What opportunities do you see for architecture and urban development in the next 20 years?
Sustainability and social aspects are mutually dependent. In order to achieve a sustainable future for all, the social relationships of the people involved in the creation of the space also need to be realigned. This also includes the people who look after and maintain the building stock. Users’ behaviour also needs to change. Architects need to pay attention to the neglected spaces and infrastructures that enable everyone within the social fabric to get involved. The chances of a social architectural practice, such as this, could lead to new ways of us considering form, design and social interaction together in future – this is what we want to encourage with the German contribution.

Congratulations again for your selection to the team of curators of the Architecture Biennale 2023. How did this come about?
In 2021, Arch+ published an edition entitled “Contemporary Feminist Spatial Practice”. Maintenance and care of buildings within architecture was one of the issues on which we presented our “San Riemo” project. The work group Summacumfemmer and the architectural practice Büro Juliane Greb designed the entrance foyer of the community building as a care work centre for residents. It’s a place where you can wash, potter around and your children can be looked after. A flagship project! That was the verdict of the judging panel of the DAM Architecture Prize, which awarded the prize to the “San Riemo housing project” in 2021. My colleague Christian Hiller and I then invited the work group to apply to curate the German contribution with us.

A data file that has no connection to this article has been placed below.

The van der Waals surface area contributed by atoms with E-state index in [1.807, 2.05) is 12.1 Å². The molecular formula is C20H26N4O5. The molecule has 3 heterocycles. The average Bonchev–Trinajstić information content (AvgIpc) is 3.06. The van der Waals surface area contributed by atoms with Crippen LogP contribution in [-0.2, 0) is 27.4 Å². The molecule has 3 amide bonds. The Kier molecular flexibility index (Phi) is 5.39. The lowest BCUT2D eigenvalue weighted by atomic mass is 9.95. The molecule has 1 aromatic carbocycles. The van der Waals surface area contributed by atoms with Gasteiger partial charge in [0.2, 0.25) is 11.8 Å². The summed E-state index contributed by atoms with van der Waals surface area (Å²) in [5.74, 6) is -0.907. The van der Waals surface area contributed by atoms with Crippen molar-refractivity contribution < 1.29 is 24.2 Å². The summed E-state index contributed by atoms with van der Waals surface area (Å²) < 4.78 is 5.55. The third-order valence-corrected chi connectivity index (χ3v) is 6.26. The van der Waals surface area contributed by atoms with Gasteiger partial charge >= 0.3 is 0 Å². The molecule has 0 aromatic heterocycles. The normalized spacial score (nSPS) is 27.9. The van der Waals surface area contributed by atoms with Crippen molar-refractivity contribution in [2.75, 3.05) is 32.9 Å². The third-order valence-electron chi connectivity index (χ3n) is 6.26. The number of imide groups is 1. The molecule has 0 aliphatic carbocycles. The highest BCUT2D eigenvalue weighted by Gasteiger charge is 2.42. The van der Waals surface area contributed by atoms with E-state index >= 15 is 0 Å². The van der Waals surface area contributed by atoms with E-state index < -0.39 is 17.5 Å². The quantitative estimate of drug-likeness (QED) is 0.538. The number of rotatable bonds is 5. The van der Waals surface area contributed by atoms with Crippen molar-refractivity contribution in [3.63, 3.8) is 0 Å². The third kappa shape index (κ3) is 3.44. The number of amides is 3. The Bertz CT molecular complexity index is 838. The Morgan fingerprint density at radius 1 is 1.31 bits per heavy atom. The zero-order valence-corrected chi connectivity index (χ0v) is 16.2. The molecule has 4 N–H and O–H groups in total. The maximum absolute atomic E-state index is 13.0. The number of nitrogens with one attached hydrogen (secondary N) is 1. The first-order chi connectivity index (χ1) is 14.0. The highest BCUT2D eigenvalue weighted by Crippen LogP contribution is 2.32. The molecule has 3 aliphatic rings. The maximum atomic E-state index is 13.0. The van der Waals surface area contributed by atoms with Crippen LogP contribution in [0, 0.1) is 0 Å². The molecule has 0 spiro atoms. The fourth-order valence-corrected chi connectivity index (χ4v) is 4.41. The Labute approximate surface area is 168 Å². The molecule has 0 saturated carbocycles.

We are curious: what can we expect from the pavilion and what are your objectives?
First and foremost, we are focussing on the Biennale and its sometimes unfavourable impact on Venice. Every year, resources are used on a large scale for the exhibition architecture, which are then disposed of as worthless waste. We want to contribute to an appreciation of the work of the people who look after and maintain the green spaces, pavilions, sanitary facilities or works of art. The many “Collateral Events” attract masses of tourists, which increasingly crowd out local residents. Housing and public spaces are also coming under increasing pressure.

That is our starting point: by converting the German Pavilion into a functioning infrastructure, we are creating a platform. We are therefore giving people the space and voice to fight back against this development. A further objective is the networking of Venetian and German initiatives working on similar problems.